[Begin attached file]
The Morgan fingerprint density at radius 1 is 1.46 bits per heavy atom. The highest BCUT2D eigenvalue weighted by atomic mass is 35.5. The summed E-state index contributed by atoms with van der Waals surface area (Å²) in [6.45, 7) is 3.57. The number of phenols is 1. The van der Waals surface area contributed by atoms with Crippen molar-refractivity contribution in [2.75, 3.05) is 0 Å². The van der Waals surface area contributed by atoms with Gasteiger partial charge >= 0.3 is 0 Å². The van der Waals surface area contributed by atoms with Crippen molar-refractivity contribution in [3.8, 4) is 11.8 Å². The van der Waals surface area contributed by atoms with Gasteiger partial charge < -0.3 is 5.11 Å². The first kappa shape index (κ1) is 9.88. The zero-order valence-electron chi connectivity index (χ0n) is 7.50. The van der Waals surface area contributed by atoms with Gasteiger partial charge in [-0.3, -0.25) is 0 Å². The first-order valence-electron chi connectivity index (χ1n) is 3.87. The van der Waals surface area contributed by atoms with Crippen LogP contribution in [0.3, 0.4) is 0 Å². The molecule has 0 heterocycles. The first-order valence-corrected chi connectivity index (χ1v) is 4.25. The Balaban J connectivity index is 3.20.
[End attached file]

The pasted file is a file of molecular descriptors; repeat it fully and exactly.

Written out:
The Morgan fingerprint density at radius 1 is 1.46 bits per heavy atom. The highest BCUT2D eigenvalue weighted by atomic mass is 35.5. The summed E-state index contributed by atoms with van der Waals surface area (Å²) in [6.45, 7) is 3.57. The number of phenols is 1. The van der Waals surface area contributed by atoms with Crippen molar-refractivity contribution in [2.75, 3.05) is 0 Å². The van der Waals surface area contributed by atoms with Gasteiger partial charge >= 0.3 is 0 Å². The van der Waals surface area contributed by atoms with Crippen molar-refractivity contribution in [3.8, 4) is 11.8 Å². The van der Waals surface area contributed by atoms with Gasteiger partial charge < -0.3 is 5.11 Å². The first kappa shape index (κ1) is 9.88. The zero-order valence-electron chi connectivity index (χ0n) is 7.50. The van der Waals surface area contributed by atoms with Gasteiger partial charge in [-0.3, -0.25) is 0 Å². The first-order valence-electron chi connectivity index (χ1n) is 3.87. The van der Waals surface area contributed by atoms with Crippen LogP contribution in [0.3, 0.4) is 0 Å². The molecule has 0 heterocycles. The first-order valence-corrected chi connectivity index (χ1v) is 4.25. The Balaban J connectivity index is 3.20.